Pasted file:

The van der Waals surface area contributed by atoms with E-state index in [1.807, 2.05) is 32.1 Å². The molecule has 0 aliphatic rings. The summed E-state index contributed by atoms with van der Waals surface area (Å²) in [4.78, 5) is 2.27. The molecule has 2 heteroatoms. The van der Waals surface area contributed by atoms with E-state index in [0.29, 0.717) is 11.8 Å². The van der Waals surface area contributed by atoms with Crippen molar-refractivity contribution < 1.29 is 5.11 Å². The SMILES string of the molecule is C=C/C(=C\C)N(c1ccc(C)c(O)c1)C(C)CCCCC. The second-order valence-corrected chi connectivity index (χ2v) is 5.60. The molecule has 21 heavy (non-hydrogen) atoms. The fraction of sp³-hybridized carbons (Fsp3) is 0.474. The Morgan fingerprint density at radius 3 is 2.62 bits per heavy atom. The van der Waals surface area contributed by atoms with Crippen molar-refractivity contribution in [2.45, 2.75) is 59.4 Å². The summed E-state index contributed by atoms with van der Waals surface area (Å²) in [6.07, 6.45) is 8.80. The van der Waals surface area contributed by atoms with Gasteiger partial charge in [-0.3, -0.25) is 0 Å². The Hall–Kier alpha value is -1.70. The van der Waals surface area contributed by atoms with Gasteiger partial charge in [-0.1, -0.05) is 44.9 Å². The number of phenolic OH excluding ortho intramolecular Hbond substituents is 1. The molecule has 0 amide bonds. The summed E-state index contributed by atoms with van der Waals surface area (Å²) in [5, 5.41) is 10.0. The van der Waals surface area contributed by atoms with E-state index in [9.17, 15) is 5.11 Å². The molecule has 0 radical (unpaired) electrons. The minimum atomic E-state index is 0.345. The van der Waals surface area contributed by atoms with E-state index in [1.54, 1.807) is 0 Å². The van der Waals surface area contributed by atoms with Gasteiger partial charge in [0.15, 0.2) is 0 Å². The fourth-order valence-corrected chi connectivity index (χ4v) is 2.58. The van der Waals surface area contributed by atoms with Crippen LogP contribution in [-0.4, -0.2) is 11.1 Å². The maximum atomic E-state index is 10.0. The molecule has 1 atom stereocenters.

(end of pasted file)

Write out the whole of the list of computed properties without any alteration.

The van der Waals surface area contributed by atoms with E-state index in [1.807, 2.05) is 32.1 Å². The molecule has 0 aliphatic rings. The summed E-state index contributed by atoms with van der Waals surface area (Å²) in [4.78, 5) is 2.27. The molecule has 2 heteroatoms. The van der Waals surface area contributed by atoms with E-state index in [0.29, 0.717) is 11.8 Å². The van der Waals surface area contributed by atoms with Crippen molar-refractivity contribution < 1.29 is 5.11 Å². The SMILES string of the molecule is C=C/C(=C\C)N(c1ccc(C)c(O)c1)C(C)CCCCC. The second-order valence-corrected chi connectivity index (χ2v) is 5.60. The molecule has 21 heavy (non-hydrogen) atoms. The fraction of sp³-hybridized carbons (Fsp3) is 0.474. The Morgan fingerprint density at radius 3 is 2.62 bits per heavy atom. The van der Waals surface area contributed by atoms with Crippen molar-refractivity contribution in [2.45, 2.75) is 59.4 Å². The summed E-state index contributed by atoms with van der Waals surface area (Å²) in [6.07, 6.45) is 8.80. The van der Waals surface area contributed by atoms with Gasteiger partial charge in [-0.3, -0.25) is 0 Å². The Hall–Kier alpha value is -1.70. The van der Waals surface area contributed by atoms with Gasteiger partial charge in [-0.1, -0.05) is 44.9 Å². The number of phenolic OH excluding ortho intramolecular Hbond substituents is 1. The molecule has 0 amide bonds. The summed E-state index contributed by atoms with van der Waals surface area (Å²) in [5, 5.41) is 10.0. The van der Waals surface area contributed by atoms with E-state index in [9.17, 15) is 5.11 Å². The molecule has 0 radical (unpaired) electrons. The minimum atomic E-state index is 0.345. The van der Waals surface area contributed by atoms with E-state index in [1.54, 1.807) is 0 Å². The van der Waals surface area contributed by atoms with Gasteiger partial charge in [0.15, 0.2) is 0 Å². The fourth-order valence-corrected chi connectivity index (χ4v) is 2.58. The van der Waals surface area contributed by atoms with Crippen LogP contribution in [-0.4, -0.2) is 11.1 Å². The maximum atomic E-state index is 10.0. The molecule has 1 atom stereocenters.